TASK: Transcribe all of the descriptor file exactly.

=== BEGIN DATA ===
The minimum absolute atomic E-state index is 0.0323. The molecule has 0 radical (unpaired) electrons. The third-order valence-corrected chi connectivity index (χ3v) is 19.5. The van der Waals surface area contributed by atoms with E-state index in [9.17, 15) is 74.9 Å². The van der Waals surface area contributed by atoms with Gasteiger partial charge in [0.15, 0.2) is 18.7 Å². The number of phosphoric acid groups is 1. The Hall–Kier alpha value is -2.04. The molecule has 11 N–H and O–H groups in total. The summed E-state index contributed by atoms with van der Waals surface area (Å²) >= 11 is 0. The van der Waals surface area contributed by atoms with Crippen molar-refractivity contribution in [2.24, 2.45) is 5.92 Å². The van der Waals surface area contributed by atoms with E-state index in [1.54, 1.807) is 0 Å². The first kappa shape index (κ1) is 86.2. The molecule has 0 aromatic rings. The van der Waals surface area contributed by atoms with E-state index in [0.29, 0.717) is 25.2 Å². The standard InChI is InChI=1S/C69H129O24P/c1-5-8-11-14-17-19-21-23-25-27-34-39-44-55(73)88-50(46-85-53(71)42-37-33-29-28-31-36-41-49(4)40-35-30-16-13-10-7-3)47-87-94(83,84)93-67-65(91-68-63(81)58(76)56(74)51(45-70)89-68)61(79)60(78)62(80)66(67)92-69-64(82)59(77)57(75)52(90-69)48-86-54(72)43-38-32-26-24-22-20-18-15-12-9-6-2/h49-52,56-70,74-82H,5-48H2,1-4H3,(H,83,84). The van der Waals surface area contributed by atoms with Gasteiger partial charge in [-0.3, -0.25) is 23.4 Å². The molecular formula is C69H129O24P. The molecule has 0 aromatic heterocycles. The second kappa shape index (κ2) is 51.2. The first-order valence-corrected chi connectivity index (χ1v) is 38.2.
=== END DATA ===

The minimum absolute atomic E-state index is 0.0323. The molecule has 0 radical (unpaired) electrons. The third-order valence-corrected chi connectivity index (χ3v) is 19.5. The van der Waals surface area contributed by atoms with E-state index in [9.17, 15) is 74.9 Å². The van der Waals surface area contributed by atoms with Gasteiger partial charge in [0.15, 0.2) is 18.7 Å². The number of phosphoric acid groups is 1. The Hall–Kier alpha value is -2.04. The molecule has 11 N–H and O–H groups in total. The summed E-state index contributed by atoms with van der Waals surface area (Å²) >= 11 is 0. The van der Waals surface area contributed by atoms with Crippen molar-refractivity contribution in [2.24, 2.45) is 5.92 Å². The van der Waals surface area contributed by atoms with E-state index in [1.54, 1.807) is 0 Å². The first kappa shape index (κ1) is 86.2. The molecule has 0 aromatic rings. The van der Waals surface area contributed by atoms with E-state index in [0.29, 0.717) is 25.2 Å². The standard InChI is InChI=1S/C69H129O24P/c1-5-8-11-14-17-19-21-23-25-27-34-39-44-55(73)88-50(46-85-53(71)42-37-33-29-28-31-36-41-49(4)40-35-30-16-13-10-7-3)47-87-94(83,84)93-67-65(91-68-63(81)58(76)56(74)51(45-70)89-68)61(79)60(78)62(80)66(67)92-69-64(82)59(77)57(75)52(90-69)48-86-54(72)43-38-32-26-24-22-20-18-15-12-9-6-2/h49-52,56-70,74-82H,5-48H2,1-4H3,(H,83,84). The van der Waals surface area contributed by atoms with Gasteiger partial charge in [-0.3, -0.25) is 23.4 Å². The molecular formula is C69H129O24P. The molecule has 0 aromatic heterocycles. The second kappa shape index (κ2) is 51.2. The first-order valence-corrected chi connectivity index (χ1v) is 38.2.